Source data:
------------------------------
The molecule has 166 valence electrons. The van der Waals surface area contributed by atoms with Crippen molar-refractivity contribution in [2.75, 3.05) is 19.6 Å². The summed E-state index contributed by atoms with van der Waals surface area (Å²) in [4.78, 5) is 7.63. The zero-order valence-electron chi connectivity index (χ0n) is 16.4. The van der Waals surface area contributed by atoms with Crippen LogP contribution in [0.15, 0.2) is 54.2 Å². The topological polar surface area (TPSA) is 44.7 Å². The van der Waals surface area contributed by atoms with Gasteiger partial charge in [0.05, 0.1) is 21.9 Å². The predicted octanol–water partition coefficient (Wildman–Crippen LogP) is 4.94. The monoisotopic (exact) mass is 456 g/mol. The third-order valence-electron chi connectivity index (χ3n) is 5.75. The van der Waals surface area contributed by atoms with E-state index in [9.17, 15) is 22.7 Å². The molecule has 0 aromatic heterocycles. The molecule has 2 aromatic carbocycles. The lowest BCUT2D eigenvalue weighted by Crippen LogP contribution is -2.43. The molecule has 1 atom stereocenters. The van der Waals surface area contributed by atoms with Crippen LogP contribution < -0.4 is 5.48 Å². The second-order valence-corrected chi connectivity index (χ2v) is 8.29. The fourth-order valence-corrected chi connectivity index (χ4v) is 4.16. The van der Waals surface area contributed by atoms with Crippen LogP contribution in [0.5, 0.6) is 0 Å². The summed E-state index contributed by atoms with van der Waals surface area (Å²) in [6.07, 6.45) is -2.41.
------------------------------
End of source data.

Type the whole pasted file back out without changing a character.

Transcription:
The molecule has 166 valence electrons. The van der Waals surface area contributed by atoms with Crippen molar-refractivity contribution in [2.75, 3.05) is 19.6 Å². The summed E-state index contributed by atoms with van der Waals surface area (Å²) in [4.78, 5) is 7.63. The zero-order valence-electron chi connectivity index (χ0n) is 16.4. The van der Waals surface area contributed by atoms with Crippen LogP contribution in [0.15, 0.2) is 54.2 Å². The topological polar surface area (TPSA) is 44.7 Å². The van der Waals surface area contributed by atoms with Gasteiger partial charge in [0.05, 0.1) is 21.9 Å². The predicted octanol–water partition coefficient (Wildman–Crippen LogP) is 4.94. The monoisotopic (exact) mass is 456 g/mol. The third-order valence-electron chi connectivity index (χ3n) is 5.75. The van der Waals surface area contributed by atoms with E-state index in [9.17, 15) is 22.7 Å². The molecule has 0 aromatic heterocycles. The molecule has 2 aromatic carbocycles. The lowest BCUT2D eigenvalue weighted by Crippen LogP contribution is -2.43. The molecule has 1 atom stereocenters. The van der Waals surface area contributed by atoms with Crippen LogP contribution < -0.4 is 5.48 Å². The second-order valence-corrected chi connectivity index (χ2v) is 8.29. The fourth-order valence-corrected chi connectivity index (χ4v) is 4.16. The van der Waals surface area contributed by atoms with Crippen LogP contribution in [0.5, 0.6) is 0 Å². The summed E-state index contributed by atoms with van der Waals surface area (Å²) in [6.07, 6.45) is -2.41.